China Cut RRR But Market Expects More
March 01, 2016
China weighed in yesterday and cut their Reserve ratio Requirements for banks, yet again. The reduction in how much customer deposits banks must hold back rather than lend out should mean more long term liquidity entering the financial system and, hopefully, more long term liquidity should mean more stability. The market briefly moved to a 'risk on' theme after the announcement, but it didn't really take long for the enthusiasm to wear off.
Investors have decided that there's plenty more that can be done by governments and Central banks to restore stability and it seems that every ex-central banker is coming out and saying the same. Hindsight being a wonderful thing, Mervyn King continues to peddle quotes and insights from his new book in the press and now Alan Greenspan, former head of the Fed, has spoken about China's slowdown and the likelihood that it will accelerate. He sees there being a convergence between productivity in the US and productivity in China, with China doing the lion's share of the converging, with a big move downward.
China's also going to see 5-6 million people made redundant over the next couple of years as it reduces its industrial capacity and also moves to lower pollution. Their labour market is huge, but that many million people is going to hurt their unemployment number.
Overnight there's been plenty of data out of China all of it missing expectations. Still, investors have decided that there has to be more to come from the government and have bought into stock markets putting on a half decent move higher.
Staying in the East; Japan say they may need to intervene in the FX market to limit the gains being experienced in the Yen. One of the main upsides of Abenomics was the weakening of the Yen, which made the Nikkei look cheap to global investors and also made Japanese companies' foreign earnings much more valuable on their domestic balance sheets. Now that Abenomics has run out of steam (we're not ready to say failed just yet) speculators are bidding up the Yen and the government believes “sporadic interventions may be needed to punish speculators who are taking advantage“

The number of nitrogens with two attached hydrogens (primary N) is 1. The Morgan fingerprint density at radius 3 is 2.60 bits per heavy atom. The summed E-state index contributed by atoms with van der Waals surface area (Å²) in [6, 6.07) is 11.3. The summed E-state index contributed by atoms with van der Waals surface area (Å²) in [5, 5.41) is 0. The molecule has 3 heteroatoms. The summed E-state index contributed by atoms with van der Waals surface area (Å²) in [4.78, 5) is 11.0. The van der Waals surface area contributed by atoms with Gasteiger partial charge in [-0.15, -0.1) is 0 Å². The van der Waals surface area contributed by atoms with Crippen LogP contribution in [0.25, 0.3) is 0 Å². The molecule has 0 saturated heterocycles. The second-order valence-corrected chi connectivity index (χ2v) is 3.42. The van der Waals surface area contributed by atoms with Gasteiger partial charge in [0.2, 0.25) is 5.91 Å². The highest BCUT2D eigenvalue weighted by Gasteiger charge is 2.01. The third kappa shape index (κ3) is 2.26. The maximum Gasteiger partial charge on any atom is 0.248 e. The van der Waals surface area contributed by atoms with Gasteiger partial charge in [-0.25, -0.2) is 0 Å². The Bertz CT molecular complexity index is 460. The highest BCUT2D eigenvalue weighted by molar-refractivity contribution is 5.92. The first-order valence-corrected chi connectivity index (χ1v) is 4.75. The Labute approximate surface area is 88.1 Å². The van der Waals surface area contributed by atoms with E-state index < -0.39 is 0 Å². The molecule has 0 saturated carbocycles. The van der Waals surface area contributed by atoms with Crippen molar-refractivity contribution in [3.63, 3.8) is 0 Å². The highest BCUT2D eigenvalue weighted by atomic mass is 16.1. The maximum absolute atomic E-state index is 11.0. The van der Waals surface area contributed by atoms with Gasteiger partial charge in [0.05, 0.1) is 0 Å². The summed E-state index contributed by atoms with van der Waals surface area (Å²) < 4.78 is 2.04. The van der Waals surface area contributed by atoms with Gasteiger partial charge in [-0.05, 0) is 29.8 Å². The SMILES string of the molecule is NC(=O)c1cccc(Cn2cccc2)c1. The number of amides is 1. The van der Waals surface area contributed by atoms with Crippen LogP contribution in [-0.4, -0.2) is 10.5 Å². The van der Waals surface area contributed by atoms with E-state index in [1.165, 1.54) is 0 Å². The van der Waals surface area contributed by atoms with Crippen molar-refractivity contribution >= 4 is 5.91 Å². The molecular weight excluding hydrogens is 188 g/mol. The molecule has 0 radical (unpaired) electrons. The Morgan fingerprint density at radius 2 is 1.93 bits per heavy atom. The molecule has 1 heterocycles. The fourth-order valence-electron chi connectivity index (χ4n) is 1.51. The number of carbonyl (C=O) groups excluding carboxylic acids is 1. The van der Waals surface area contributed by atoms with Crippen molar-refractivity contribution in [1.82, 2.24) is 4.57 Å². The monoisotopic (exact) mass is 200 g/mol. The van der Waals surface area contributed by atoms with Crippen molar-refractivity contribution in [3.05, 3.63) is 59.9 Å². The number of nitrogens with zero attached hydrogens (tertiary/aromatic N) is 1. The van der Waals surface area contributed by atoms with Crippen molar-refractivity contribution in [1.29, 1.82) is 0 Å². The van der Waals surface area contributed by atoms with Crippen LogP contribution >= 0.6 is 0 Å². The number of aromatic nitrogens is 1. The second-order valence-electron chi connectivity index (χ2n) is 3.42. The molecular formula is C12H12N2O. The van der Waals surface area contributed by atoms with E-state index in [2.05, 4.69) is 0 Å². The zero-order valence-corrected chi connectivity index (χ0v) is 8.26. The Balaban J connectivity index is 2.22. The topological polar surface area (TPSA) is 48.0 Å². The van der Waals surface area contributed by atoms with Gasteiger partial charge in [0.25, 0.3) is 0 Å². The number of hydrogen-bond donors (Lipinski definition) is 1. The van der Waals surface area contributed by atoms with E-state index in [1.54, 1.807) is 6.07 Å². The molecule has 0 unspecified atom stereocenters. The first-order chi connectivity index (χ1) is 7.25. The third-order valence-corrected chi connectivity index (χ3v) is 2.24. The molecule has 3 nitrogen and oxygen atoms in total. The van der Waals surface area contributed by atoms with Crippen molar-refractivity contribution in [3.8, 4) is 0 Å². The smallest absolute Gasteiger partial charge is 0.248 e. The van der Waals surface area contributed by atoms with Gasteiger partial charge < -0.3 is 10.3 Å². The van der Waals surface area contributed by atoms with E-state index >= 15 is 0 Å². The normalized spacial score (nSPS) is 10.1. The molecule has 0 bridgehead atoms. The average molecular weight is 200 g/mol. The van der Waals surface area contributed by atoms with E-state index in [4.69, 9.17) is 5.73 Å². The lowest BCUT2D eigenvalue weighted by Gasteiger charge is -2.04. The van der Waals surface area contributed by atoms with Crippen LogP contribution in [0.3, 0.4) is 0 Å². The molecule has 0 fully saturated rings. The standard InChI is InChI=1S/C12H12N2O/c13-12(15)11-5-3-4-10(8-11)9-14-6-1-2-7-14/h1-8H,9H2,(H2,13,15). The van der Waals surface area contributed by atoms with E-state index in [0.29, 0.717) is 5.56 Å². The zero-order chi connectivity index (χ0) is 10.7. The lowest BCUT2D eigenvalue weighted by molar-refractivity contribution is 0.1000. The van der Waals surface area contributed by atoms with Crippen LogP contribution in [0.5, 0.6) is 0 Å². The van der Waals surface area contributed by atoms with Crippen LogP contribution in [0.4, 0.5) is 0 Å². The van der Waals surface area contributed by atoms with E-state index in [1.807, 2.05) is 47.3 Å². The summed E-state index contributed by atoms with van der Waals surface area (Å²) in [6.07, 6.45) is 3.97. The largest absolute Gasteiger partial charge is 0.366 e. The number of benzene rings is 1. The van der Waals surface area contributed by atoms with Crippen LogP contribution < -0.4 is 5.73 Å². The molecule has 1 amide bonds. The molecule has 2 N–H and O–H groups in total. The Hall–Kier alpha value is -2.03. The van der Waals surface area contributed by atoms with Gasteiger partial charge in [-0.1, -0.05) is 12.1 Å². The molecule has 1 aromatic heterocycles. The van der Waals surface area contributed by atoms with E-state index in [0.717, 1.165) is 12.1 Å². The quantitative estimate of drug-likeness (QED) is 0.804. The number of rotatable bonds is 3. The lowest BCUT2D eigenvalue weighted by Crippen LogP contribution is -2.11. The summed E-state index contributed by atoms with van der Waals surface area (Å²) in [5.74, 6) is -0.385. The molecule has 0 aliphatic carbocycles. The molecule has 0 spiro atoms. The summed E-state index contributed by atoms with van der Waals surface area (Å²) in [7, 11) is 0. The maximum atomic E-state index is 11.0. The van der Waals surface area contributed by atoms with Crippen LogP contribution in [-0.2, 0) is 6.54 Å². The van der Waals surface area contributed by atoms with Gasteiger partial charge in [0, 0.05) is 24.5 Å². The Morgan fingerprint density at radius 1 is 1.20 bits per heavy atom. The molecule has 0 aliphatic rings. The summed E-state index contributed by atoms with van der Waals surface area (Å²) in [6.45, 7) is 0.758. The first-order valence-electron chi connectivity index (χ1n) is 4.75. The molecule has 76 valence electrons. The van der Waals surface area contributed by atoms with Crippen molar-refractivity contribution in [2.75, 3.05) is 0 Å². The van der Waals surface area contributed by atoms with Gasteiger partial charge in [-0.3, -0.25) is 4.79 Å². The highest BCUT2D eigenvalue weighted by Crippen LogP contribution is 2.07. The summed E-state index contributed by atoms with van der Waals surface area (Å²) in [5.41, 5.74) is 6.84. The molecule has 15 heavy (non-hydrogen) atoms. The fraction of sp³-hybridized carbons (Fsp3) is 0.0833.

There were very few column inches dedicated to European news overnight, though the Irish election recount continues. There is no clear frontrunner in the recount and it is likely that any kind of government that is formed is going to be in a fragile state. Ireland has been a posterchild of discipline over the last few years and European leaders will be concerned that a poor outcome might derail the economic rebuilding that's been done over the last six years.
Today's data gets straight down to business. We see PMI numbers from last month from across Europe, the UK and the US. We also get European unemployment numbers. European data will be closely watched to see if it indicates whether or not Draghi will have to act next week (hopes are high that he will, but the reality is a more finely balanced decision). Barclays comes into focus for the FTSE today, as they've announced a cut in their dividend and the sale of their African business. Their share price might drive the wider banking sector and in turn the overall index.
Have a great day